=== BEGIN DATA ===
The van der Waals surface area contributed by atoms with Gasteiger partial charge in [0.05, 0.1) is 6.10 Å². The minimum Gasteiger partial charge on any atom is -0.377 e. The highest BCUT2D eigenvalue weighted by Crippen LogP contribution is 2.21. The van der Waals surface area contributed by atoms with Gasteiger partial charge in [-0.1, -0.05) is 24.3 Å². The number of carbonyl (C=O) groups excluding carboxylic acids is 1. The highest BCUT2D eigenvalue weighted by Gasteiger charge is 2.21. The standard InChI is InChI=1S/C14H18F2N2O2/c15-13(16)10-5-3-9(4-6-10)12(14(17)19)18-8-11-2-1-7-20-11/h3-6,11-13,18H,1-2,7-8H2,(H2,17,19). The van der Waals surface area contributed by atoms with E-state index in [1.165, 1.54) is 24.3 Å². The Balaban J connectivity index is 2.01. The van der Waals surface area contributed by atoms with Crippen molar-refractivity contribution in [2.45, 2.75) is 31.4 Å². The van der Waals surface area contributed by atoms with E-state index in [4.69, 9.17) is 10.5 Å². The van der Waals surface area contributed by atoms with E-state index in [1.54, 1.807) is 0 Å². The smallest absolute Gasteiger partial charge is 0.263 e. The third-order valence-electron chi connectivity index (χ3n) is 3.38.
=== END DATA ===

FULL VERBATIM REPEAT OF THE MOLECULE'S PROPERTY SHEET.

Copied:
The van der Waals surface area contributed by atoms with Gasteiger partial charge in [0.05, 0.1) is 6.10 Å². The minimum Gasteiger partial charge on any atom is -0.377 e. The highest BCUT2D eigenvalue weighted by Crippen LogP contribution is 2.21. The van der Waals surface area contributed by atoms with Gasteiger partial charge in [-0.1, -0.05) is 24.3 Å². The number of carbonyl (C=O) groups excluding carboxylic acids is 1. The highest BCUT2D eigenvalue weighted by Gasteiger charge is 2.21. The standard InChI is InChI=1S/C14H18F2N2O2/c15-13(16)10-5-3-9(4-6-10)12(14(17)19)18-8-11-2-1-7-20-11/h3-6,11-13,18H,1-2,7-8H2,(H2,17,19). The van der Waals surface area contributed by atoms with E-state index in [1.165, 1.54) is 24.3 Å². The Balaban J connectivity index is 2.01. The van der Waals surface area contributed by atoms with Crippen molar-refractivity contribution in [2.45, 2.75) is 31.4 Å². The van der Waals surface area contributed by atoms with E-state index in [4.69, 9.17) is 10.5 Å². The van der Waals surface area contributed by atoms with E-state index in [1.54, 1.807) is 0 Å². The smallest absolute Gasteiger partial charge is 0.263 e. The third-order valence-electron chi connectivity index (χ3n) is 3.38.